Dendrocalamus Strictus – Planting below Interstate 4 in Florida Zone 9a and above only
Dendrocalamus Strictus also known as Male Bamboo, Solid Bamboo or Calcutta Bamboo is a tropical and subtropical clumping species native to Southeast Asia. This bamboo is extensively used as a raw material in paper mills and has edible shoots.
Culms: is a medium-sized bamboo with culms of about 26 – 65 feet tall and 1-3 inches in diameter. The inter nodes are thick-walled. Culms are hollow when growing under humid conditions, but nearly solid under dry conditions. This species has pale blue – green culms when young, and dull green or yellow culms on maturity, which can slightly zig-zag from the middle towards the top. Its nodes are somewhat swollen and basal nodes are often rooting.
Branches: Many clustered branches with 1 larger dominant branch. The lower nodes often have branches.
Leaves: Leaf size is variable as they are smaller in dry locations and bigger in moist areas, sizes vary between 2 – 10 inches long and ½ – 1 ½ inches broad.
Seeds: Gregarious flowering cycle varies from 25-45 years. This does not mean that all the clumps of a tract flower at the same time. It commences with intensive sporadic flowering for 2-3 years, increasing progressively resulting in the flowering of all the clumps in a period of five years. Sporadic flowering is seen almost every year. Flowers appear from November to February and fruits are seen from February to April.
Habitat: This species is mainly found in semi dry and dry deciduous forests, or as under story in mixed forests and teak plantations. It grows on hill slopes, ravines and alluvial plains from sea level up to 4,000 feet. Dendrocalamus Strictus prefers a low relative humidity and mean annual temperatures between 68-86°F, but can withstand extreme temperatures (as low as 23°F and as high as 113°F). The optimum annual rainfall is 40 to 118 inches, with 12 inches per month during the growing season, but is very drought resistant and grows rather well with only 30 – 40 inches rainfall per year. The species does not grow well on water-logged or heavy soils such as pure clay or a mixture of clay and lime. It rather prefers sandy loam soils with good drainage and a pH between 5.5 – 7.5.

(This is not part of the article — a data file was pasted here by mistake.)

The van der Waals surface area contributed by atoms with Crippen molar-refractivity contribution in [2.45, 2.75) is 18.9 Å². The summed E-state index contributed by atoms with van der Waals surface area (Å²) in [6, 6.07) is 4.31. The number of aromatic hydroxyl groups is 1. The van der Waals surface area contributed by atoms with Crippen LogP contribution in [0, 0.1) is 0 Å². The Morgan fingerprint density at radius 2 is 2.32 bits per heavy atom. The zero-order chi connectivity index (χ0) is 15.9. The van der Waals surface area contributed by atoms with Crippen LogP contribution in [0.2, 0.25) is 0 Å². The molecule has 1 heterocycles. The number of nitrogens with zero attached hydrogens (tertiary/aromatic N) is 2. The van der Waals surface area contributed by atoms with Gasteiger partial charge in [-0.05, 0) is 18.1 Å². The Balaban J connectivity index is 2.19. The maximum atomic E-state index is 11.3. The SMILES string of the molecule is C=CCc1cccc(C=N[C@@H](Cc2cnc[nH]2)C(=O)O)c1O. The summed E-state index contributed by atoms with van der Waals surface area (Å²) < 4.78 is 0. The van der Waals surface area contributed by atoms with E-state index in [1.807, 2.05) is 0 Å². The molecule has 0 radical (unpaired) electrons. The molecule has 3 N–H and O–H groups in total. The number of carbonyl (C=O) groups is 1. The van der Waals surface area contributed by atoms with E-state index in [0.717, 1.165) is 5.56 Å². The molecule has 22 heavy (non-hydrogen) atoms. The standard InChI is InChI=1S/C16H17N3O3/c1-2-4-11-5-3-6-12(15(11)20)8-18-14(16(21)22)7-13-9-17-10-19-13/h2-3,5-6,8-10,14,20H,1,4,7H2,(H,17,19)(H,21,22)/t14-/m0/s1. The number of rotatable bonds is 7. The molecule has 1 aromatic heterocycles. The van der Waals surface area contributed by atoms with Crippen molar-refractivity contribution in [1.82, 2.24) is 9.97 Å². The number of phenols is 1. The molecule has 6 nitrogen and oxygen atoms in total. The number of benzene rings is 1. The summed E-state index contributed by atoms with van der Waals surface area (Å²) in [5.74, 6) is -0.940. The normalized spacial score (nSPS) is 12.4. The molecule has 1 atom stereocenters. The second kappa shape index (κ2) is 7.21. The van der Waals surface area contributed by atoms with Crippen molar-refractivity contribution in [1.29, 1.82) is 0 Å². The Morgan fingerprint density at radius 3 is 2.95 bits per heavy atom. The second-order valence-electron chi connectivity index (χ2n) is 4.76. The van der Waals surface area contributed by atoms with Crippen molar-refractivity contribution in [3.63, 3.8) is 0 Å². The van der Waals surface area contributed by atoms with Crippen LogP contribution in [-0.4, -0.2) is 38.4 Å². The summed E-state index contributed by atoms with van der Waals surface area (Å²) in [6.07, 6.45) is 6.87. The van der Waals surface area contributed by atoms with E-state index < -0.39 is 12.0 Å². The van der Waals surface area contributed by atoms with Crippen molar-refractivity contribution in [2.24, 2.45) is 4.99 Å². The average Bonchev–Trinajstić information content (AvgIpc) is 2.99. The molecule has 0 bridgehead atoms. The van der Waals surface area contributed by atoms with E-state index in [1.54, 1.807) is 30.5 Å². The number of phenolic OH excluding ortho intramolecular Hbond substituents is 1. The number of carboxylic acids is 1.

Pruning is the cutting and removal of culms, branches or leaves of the bamboo. This can be done with sharp pruners, loppers or even a saw depending on how thick the culm is. Note that once any part of the bamboo is cut, it will not grow back.
This characteristic allows the bamboo dimensions to be permanently controlled. ‘Topping’ is a form of pruning to maintain a desired height. As new shoots emerge annually, this will need to be done every year.
When pruning bamboo culms, make cuts just above the culm node. Similarly, when pruning the branches, make cuts above the branch nodes. This way, there is no unsightly stub remaining behind which can rot and deteriorate. To compensate for the lost foliage, branches below the cut line will grow more leaves producing thicker foliage.
Many species of bamboo have very attractive culms and are worthy of showcasing. However, they are sometimes blocked by branches with dense foliage. Removing the lower branches will further expose the beauty of culms and draw attention to them.
Thinning is the removal of the entire culm by cutting it at ground level. Thinning will allow more air flow and sunlight to penetrate through the foliage canopy, promoting healthier growth. The beauty of the individual culms can further be isolated by thinning, as opposed to having all the culms blended into one dense mass.
Depending on the thickness of the culm, a lopper or saw can be used to make a clean horizontal cut.
Bamboo is the fastest growing woody plant on this planet.